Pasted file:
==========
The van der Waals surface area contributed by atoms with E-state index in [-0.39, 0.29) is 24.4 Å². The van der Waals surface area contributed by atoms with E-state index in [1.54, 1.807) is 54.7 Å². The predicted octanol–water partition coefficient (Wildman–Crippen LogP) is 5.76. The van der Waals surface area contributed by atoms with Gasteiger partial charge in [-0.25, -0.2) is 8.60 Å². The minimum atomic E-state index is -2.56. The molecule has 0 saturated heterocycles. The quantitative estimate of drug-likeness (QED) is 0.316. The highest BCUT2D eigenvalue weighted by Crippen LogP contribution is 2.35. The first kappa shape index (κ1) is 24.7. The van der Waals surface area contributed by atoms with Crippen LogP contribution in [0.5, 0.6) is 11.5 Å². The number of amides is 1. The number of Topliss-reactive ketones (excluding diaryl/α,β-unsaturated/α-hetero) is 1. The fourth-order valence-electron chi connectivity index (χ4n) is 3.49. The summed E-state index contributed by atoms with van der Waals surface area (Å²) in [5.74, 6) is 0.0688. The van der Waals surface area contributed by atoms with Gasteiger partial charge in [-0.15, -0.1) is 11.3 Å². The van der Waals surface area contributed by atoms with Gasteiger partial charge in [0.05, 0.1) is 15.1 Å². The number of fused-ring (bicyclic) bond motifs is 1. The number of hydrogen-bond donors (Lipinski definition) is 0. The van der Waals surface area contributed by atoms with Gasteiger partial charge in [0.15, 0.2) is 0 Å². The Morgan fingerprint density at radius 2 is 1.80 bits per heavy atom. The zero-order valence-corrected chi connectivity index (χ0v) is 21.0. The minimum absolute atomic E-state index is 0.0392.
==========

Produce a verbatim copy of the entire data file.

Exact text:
The van der Waals surface area contributed by atoms with E-state index in [-0.39, 0.29) is 24.4 Å². The van der Waals surface area contributed by atoms with E-state index in [1.54, 1.807) is 54.7 Å². The predicted octanol–water partition coefficient (Wildman–Crippen LogP) is 5.76. The van der Waals surface area contributed by atoms with Gasteiger partial charge in [-0.25, -0.2) is 8.60 Å². The minimum atomic E-state index is -2.56. The molecule has 0 saturated heterocycles. The quantitative estimate of drug-likeness (QED) is 0.316. The highest BCUT2D eigenvalue weighted by Crippen LogP contribution is 2.35. The first kappa shape index (κ1) is 24.7. The van der Waals surface area contributed by atoms with Crippen LogP contribution in [0.5, 0.6) is 11.5 Å². The number of amides is 1. The number of Topliss-reactive ketones (excluding diaryl/α,β-unsaturated/α-hetero) is 1. The fourth-order valence-electron chi connectivity index (χ4n) is 3.49. The summed E-state index contributed by atoms with van der Waals surface area (Å²) in [5.74, 6) is 0.0688. The van der Waals surface area contributed by atoms with Gasteiger partial charge in [-0.15, -0.1) is 11.3 Å². The van der Waals surface area contributed by atoms with Gasteiger partial charge in [0.05, 0.1) is 15.1 Å². The number of fused-ring (bicyclic) bond motifs is 1. The number of hydrogen-bond donors (Lipinski definition) is 0. The van der Waals surface area contributed by atoms with Gasteiger partial charge in [0.15, 0.2) is 0 Å². The Morgan fingerprint density at radius 2 is 1.80 bits per heavy atom. The zero-order valence-corrected chi connectivity index (χ0v) is 21.0. The minimum absolute atomic E-state index is 0.0392.